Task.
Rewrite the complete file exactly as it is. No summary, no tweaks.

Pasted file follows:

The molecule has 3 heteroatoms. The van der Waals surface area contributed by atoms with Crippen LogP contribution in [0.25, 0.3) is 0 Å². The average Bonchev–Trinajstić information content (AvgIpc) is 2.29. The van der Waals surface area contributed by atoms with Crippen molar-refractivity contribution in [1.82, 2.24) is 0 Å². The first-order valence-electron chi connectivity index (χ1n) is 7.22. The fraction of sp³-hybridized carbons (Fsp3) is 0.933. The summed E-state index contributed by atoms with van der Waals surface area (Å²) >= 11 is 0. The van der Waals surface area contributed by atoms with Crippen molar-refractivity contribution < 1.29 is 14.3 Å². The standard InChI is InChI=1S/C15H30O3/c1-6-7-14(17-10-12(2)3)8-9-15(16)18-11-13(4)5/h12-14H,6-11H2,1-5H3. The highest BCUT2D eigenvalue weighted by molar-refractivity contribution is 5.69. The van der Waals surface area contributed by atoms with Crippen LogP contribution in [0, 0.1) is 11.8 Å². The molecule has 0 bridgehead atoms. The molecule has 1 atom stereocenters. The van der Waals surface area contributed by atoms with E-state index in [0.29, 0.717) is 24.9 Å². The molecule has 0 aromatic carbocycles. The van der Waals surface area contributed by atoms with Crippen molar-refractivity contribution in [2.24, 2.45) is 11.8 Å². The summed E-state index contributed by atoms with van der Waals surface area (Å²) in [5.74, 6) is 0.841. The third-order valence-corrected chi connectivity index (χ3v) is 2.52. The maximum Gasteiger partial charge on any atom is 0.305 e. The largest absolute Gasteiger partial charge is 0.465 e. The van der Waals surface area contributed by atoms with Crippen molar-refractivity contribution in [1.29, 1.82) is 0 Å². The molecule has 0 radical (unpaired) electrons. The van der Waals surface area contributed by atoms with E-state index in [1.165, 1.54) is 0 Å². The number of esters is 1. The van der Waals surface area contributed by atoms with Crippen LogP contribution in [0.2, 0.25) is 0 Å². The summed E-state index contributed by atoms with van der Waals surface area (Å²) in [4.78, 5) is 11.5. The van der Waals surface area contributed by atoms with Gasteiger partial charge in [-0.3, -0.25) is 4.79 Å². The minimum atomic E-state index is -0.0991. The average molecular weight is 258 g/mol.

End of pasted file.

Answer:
The molecule has 3 heteroatoms. The van der Waals surface area contributed by atoms with Crippen LogP contribution in [0.25, 0.3) is 0 Å². The average Bonchev–Trinajstić information content (AvgIpc) is 2.29. The van der Waals surface area contributed by atoms with Crippen molar-refractivity contribution in [1.82, 2.24) is 0 Å². The first-order valence-electron chi connectivity index (χ1n) is 7.22. The fraction of sp³-hybridized carbons (Fsp3) is 0.933. The summed E-state index contributed by atoms with van der Waals surface area (Å²) >= 11 is 0. The van der Waals surface area contributed by atoms with Crippen molar-refractivity contribution < 1.29 is 14.3 Å². The standard InChI is InChI=1S/C15H30O3/c1-6-7-14(17-10-12(2)3)8-9-15(16)18-11-13(4)5/h12-14H,6-11H2,1-5H3. The highest BCUT2D eigenvalue weighted by molar-refractivity contribution is 5.69. The van der Waals surface area contributed by atoms with Crippen LogP contribution in [0, 0.1) is 11.8 Å². The molecule has 0 bridgehead atoms. The molecule has 1 atom stereocenters. The van der Waals surface area contributed by atoms with E-state index in [0.29, 0.717) is 24.9 Å². The molecule has 0 aromatic carbocycles. The van der Waals surface area contributed by atoms with Crippen molar-refractivity contribution in [2.24, 2.45) is 11.8 Å². The summed E-state index contributed by atoms with van der Waals surface area (Å²) in [5.74, 6) is 0.841. The third-order valence-corrected chi connectivity index (χ3v) is 2.52. The maximum Gasteiger partial charge on any atom is 0.305 e. The largest absolute Gasteiger partial charge is 0.465 e. The van der Waals surface area contributed by atoms with Crippen molar-refractivity contribution in [1.29, 1.82) is 0 Å². The molecule has 0 radical (unpaired) electrons. The van der Waals surface area contributed by atoms with E-state index in [1.165, 1.54) is 0 Å². The number of esters is 1. The van der Waals surface area contributed by atoms with Crippen LogP contribution in [0.2, 0.25) is 0 Å². The summed E-state index contributed by atoms with van der Waals surface area (Å²) in [4.78, 5) is 11.5. The van der Waals surface area contributed by atoms with Gasteiger partial charge in [-0.3, -0.25) is 4.79 Å². The minimum atomic E-state index is -0.0991. The average molecular weight is 258 g/mol.